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Subject: Review: Dragons of Kir rss

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John Sheppard
United States
Bellevue
WA
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My first thought when I looked at the box was "Wow, this game looks pretty". The bits look like wood or bakelite.

My first thought when I opened the box was "Oh. Um...". The bits (dragons and war tents) are made by folding up (and in some cases gluing) woefully thin cardstock. The dragons are the bits that will be touched most often and these will not stand up to the rigors of the average kid or careless player. This currently available version of the game was previously available as a set with hand made wooden tiles and bits, and for about the same price (current is about US$32; the set with wood bits was about US$40).

The rest of the set is average. The tiles are on approx. 1/8th inch thick card stock, as is the board.

The rules are well written, but leave some unanswered questions that have apparently been answered in previous sets of rules. I'm not sure why, but it seems as if the rules included with the hand made sets were more detailed. For example, two dragons can share the same square on the board and do not affect one another. However, there is no mention of this in the rules included in the current set. They also include a quick reference card in this current set that visually illustrates how the tiles work.

Game play is, to me, a lot of fun. I think I saw that someone had described this game as somewhat like a cross between chess and RoboRally. I would agree with that. You take turns laying tiles on the board that will affect how the dragons move. Normally a dragon will move one space forward each turn. However, there are tiles that will rotate them, move them extra spaces, push them, pull them, etc.

The board has no borders, which is to say that if you go off one side of the board, you come back on the other side of the board. Some tiles have an effect on spaces beyond where the tile is placed, and as a result of the 'borderless' board, tiles can influence movement of dragons on the 'opposite' side of the board.

Each player has a base ("War Tent"). If a dragon runs into or through the space where the war tent is located, the tent is destroyed and the player loses the game. However, it is possible that a dragon (or dragons) can destroy both tents on the same turn, resulting in a draw.

A full game should take about 15 minutes, but our first few games took about 30 as we learned the tiles and figured out strategies to use. Overall a good game that would only be made better by improving the quality of the bits.
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S. Deniz Bucak
United States
Havertown
Pennsylvania
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I believe my set with wooden pieces was $50, not $40. So it was significantly more expensive.

Thanks for the review.
 
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Geo
Greece
Athens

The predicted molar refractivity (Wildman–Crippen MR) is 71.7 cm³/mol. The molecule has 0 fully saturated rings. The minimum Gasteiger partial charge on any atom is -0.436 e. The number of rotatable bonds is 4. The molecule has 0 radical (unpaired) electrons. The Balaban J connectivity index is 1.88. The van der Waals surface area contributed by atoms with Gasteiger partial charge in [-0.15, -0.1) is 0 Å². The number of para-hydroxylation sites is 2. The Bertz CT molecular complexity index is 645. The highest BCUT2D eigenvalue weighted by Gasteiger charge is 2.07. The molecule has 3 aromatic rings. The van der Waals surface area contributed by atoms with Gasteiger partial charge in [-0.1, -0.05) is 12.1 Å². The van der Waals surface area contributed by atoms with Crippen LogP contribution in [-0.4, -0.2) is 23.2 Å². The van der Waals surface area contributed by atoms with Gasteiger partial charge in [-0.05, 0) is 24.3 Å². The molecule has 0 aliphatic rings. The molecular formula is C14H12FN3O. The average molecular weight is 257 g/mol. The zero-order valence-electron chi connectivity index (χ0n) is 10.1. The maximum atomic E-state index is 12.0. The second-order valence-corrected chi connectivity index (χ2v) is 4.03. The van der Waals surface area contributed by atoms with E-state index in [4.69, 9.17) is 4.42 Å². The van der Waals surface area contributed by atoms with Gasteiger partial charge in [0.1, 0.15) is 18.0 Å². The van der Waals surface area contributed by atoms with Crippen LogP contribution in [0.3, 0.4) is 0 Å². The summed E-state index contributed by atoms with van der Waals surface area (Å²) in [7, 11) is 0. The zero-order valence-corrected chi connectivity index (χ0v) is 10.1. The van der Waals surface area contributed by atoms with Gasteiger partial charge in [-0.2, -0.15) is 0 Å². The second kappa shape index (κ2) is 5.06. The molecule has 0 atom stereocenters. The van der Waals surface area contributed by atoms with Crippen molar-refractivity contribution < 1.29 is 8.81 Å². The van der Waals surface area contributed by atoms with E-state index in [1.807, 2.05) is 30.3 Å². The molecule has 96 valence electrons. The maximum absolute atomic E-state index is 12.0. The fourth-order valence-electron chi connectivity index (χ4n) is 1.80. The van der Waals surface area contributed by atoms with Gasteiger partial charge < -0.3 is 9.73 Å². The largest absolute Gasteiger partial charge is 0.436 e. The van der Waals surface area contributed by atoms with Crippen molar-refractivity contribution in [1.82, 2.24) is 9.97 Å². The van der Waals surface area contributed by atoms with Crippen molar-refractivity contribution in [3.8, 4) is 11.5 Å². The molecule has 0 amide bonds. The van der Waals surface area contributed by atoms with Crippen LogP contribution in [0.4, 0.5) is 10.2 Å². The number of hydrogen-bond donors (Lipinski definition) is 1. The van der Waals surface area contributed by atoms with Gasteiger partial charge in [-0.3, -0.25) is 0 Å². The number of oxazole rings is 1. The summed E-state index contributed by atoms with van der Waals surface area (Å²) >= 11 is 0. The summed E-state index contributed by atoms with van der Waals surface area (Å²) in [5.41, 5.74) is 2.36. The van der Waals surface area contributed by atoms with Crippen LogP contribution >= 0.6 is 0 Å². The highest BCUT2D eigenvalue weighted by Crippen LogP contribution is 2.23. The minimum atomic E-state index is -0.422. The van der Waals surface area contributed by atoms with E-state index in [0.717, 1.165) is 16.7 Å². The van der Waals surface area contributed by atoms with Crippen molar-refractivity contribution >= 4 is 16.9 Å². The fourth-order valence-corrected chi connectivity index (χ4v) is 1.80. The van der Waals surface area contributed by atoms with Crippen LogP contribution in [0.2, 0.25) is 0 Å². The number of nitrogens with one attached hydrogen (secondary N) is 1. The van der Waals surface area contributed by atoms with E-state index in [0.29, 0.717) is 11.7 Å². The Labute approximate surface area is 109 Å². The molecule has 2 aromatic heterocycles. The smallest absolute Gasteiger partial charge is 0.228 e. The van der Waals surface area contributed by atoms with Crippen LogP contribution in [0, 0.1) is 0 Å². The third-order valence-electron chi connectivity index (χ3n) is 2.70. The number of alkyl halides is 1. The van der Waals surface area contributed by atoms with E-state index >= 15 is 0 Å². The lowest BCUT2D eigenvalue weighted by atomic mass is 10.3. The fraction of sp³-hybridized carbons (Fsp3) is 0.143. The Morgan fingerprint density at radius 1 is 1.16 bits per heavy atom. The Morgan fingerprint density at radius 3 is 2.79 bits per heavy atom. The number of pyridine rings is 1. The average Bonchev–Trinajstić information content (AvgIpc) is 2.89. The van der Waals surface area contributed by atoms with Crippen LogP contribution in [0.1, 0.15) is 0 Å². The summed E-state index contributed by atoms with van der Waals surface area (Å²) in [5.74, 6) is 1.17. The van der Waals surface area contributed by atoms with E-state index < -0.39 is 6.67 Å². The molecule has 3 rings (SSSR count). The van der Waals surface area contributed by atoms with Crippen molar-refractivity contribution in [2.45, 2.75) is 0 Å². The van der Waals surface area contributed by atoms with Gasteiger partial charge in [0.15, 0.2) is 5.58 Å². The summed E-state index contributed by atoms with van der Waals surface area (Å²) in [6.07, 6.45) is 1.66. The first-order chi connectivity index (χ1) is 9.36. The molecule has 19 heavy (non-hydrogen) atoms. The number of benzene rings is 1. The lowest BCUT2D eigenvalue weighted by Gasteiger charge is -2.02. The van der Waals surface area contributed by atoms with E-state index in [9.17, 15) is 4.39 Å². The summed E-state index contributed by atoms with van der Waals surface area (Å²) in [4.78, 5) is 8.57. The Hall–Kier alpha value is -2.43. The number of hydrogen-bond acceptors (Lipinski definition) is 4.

Marousi
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The Dragons and Tents could at least be made of plastic or wood. The tiles are now cardboard which is much cheaper than the wooden tiles that came with the original game, so there's no excuse...
 
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Doug Dippel

California
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I have found Dragons of Kir to be an engaging game. When I was first taught how to play, it was a two player game, but a group of three of us have gotten together several times to play. Since no-one wanted to be the "odd man out" we decided to play with three tents instead of the two. This added a whole new dimension to the game - alliances.

I have played just a few two player games and I find that I keep getting drawn back to having 3 or more players in the game, for the alliances (shifting alliances...)
Just having the possibility of teaming up with someone to take out the other person is worth it; just watch your back, because you're next... if you succeed in taking out that other player, or maybe sooner.

The game play is extremely varied; I don't think I have had any two games that presented me with the same situation. Of course there are a few blank tiles included in the package, we made use of those as well...

To change game play even more, try changing the starting location of your war tent, and/or rotate the first player to move, every time the dragons move. These can change the way you play the game - sometimes dramatically.

One note for the new players, don't focus on a defense too close to your war tent, a well placed "dragon fire" tile can wreck your whole day. Instead prevent the dragons from getting close to your war tent to start with.

Overall a very entertaining game with each game being a new experience.

Oh, I keep hearing about how people don't want to buy this game because of the game pieces. Their smallish size actually allow them to stand up to abuse quite well, and you will most likely be playing inside so, their being made of light cardboard is not an issue.

-Doug
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